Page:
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Citi Sees Consumer Hit Hard

Execs speak of a U.S. consumer credit slowdown.


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CFO Gary Crittenden predicted that the U.S. consumer credit environment will continue to deteriorate throughout the rest of the year.

The exec spoke Monday on a conference call in which executives discussed what CEO Charles Prince called a "disappointing" 57% drop in third-quarter profit. A slowdown in the consumer credit sector could hit the bank hard: The U.S. consumer business made up one-third of Citi's $23 billion in total revenue and 40% of its net income in the third quarter.

"There really is a deterioration happening in mortgages right now," Crittenden said during Monday. "We think we are running better than the industry based on the numbers that we can see, but we have a 30-day lag in getting information from the industry. But having said that, there clearly was an uptick in the quarter, and our expectation is that that's going to continue as we go into the fourth quarter."

During the quarter, Citi's total credit costs jumped by $3 billion, as the bank recognized $780 million in credit losses and took a net charge of $2.24 billion to increase loan-loss reserves.

The U.S. consumer business was a large contributor to the increase in credit expenses. It had net credit losses of $278 million and a net charge of $1.3 billion to increase reserves in the quarter, the company said.

The increase in U.S. credit expenses primarily reflected a "weakening leading credit indicators, including increased delinquencies on mortgages and unsecured personal loans, as well as trends in the U.S. macro-economic environment, portfolio growth and a change in estimate of loan losses inherent in the portfolio, but not yet visible in delinquencies," Citi said.

Citi's domestic consumer operations have been struggling, as competition has been on the rise from the likes of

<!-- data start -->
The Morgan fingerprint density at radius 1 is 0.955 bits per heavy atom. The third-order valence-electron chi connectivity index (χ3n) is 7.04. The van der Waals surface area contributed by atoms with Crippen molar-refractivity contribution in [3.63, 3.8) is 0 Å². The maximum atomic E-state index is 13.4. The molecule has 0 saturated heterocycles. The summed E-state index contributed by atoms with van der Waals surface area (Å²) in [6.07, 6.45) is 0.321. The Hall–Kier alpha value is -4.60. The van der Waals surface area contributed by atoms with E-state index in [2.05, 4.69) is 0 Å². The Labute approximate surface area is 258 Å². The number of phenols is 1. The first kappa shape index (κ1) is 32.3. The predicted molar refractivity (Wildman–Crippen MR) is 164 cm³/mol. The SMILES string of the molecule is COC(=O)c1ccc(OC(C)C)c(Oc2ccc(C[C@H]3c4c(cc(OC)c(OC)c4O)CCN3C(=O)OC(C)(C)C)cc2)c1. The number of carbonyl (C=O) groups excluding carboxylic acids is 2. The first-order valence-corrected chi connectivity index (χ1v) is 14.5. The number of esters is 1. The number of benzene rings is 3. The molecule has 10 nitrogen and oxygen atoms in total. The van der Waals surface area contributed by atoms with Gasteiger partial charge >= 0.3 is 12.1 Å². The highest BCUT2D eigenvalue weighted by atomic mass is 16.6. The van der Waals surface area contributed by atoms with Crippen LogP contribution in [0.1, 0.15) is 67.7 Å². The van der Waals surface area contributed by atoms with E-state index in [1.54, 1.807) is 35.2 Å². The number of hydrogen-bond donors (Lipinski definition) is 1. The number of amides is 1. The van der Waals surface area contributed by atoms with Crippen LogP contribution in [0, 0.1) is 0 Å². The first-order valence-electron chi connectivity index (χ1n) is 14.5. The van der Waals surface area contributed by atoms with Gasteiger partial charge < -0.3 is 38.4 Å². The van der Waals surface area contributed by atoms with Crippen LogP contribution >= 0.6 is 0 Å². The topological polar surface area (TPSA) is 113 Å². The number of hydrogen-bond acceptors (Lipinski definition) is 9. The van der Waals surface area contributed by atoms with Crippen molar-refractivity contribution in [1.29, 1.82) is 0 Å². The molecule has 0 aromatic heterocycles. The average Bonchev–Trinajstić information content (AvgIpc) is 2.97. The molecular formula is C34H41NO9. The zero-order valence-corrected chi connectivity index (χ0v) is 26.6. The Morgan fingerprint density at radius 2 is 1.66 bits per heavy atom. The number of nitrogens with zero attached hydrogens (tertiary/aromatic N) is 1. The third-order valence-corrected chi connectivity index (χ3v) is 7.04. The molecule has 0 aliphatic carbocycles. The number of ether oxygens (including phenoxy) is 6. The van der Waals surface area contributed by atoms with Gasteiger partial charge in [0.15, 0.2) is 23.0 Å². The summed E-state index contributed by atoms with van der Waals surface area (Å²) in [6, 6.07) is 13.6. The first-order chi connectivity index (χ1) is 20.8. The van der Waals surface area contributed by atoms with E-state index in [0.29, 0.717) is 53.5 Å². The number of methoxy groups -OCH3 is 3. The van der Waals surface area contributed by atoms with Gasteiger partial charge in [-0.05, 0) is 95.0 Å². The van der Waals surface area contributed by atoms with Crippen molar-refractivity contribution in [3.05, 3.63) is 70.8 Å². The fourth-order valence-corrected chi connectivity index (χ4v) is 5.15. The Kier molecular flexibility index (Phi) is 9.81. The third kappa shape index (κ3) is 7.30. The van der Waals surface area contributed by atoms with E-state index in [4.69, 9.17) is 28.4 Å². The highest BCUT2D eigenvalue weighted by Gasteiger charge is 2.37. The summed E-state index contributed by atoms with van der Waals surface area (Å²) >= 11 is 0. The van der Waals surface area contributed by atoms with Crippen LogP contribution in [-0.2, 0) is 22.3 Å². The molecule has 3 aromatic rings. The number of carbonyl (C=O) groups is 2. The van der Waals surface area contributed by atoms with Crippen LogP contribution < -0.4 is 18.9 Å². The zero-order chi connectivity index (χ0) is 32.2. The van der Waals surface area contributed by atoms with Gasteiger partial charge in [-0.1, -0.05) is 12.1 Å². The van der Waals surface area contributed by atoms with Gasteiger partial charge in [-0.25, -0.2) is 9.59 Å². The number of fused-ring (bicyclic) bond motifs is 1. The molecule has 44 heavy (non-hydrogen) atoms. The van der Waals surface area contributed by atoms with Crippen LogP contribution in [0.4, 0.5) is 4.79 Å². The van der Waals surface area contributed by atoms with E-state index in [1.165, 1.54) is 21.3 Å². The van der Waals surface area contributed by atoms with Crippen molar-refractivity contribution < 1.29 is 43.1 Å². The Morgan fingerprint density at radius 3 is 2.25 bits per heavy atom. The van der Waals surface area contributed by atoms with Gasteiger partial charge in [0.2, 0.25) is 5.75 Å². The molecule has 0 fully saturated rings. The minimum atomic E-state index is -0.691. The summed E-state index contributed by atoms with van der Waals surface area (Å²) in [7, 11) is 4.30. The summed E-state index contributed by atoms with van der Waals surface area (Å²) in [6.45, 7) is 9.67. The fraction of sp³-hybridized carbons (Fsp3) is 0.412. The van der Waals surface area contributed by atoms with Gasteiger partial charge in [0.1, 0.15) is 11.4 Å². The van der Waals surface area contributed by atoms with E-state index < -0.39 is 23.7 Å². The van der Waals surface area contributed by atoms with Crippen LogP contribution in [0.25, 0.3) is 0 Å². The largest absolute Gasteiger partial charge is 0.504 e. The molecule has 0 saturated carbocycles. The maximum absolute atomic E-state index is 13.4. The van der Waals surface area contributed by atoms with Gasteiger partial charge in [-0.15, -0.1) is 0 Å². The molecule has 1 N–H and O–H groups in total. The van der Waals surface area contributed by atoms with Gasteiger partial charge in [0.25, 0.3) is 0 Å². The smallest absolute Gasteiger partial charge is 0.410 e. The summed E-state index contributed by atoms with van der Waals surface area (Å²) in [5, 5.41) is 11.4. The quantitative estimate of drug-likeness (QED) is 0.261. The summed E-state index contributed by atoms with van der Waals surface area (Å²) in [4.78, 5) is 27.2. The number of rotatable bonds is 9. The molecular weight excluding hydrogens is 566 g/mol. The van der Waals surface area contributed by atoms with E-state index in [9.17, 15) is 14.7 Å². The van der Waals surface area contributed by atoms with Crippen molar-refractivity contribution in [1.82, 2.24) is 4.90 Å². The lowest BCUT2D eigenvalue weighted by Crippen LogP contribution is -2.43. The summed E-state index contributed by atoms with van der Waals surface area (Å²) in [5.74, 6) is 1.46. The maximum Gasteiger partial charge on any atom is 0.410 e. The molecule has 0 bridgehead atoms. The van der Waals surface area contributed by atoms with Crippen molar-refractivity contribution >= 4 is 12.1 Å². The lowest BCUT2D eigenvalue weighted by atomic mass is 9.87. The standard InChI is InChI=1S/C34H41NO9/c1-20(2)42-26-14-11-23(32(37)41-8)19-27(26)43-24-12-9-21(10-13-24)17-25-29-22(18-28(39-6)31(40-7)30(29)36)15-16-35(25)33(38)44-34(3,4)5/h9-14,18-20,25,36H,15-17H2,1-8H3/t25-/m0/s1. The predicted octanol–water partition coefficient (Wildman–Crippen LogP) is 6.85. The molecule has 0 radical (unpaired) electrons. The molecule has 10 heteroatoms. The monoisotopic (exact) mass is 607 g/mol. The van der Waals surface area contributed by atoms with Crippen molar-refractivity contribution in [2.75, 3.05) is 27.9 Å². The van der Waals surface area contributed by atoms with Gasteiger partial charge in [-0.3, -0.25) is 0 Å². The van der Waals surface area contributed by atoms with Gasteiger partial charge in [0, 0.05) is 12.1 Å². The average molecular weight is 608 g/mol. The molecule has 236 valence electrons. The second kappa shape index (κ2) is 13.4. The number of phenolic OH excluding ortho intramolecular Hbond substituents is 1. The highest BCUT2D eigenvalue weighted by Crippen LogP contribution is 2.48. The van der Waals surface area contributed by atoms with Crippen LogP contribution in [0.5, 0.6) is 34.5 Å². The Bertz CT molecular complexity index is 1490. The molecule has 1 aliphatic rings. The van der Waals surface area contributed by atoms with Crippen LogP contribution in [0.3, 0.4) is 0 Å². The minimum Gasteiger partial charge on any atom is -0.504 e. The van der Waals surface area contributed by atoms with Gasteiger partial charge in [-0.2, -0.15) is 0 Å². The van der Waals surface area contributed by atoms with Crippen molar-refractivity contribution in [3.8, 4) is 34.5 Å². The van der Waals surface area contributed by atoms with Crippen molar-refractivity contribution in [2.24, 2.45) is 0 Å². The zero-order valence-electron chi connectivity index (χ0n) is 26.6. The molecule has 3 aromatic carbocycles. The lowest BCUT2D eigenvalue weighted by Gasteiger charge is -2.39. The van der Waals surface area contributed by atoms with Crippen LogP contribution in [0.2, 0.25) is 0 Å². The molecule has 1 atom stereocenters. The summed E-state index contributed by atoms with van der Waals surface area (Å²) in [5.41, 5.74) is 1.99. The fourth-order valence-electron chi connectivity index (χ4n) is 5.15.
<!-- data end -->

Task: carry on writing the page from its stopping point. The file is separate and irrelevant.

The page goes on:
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. Citi has also been placing more emphasis on growing its international business.

Citi had warned two weeks ago of big writedowns that would cause a sharp drop in third-quarter numbers.

During September, delinquencies in Citi's first and second mortgage portfolio increased "substantially," particularly in the month of September, Crittenden said. While delinquency trends in Citi's first mortgage portfolio are still below their peak in 2003, delinquency rates in its second mortgage portfolio are at "historically high levels," he added.

"We continue to watch credit very closely and our expectation based on the acceleration in our mortgage delinquencies in September ... is that consumer credit in the U.S. will continue to deteriorate in the fourth quarter," Crittenden said on the call.

Citi expects about $1.7 billion, or 2%, of its adjustable-rate mortgages to reset in the fourth quarter. Next year, about $10 billion ARM loans are scheduled to reset, Citi said.

Citi has eliminated several product categories such as mortgage loans for investment properties or loans for three-to-four-family homes.

The company said since the beginning of this year it has added 1,700 collectors and recovery staff to deal with the higher losses in its consumer businesses. Citi said it has added some 560 collectors in its mortgage business.

Shares fell $1.67 to $46.20.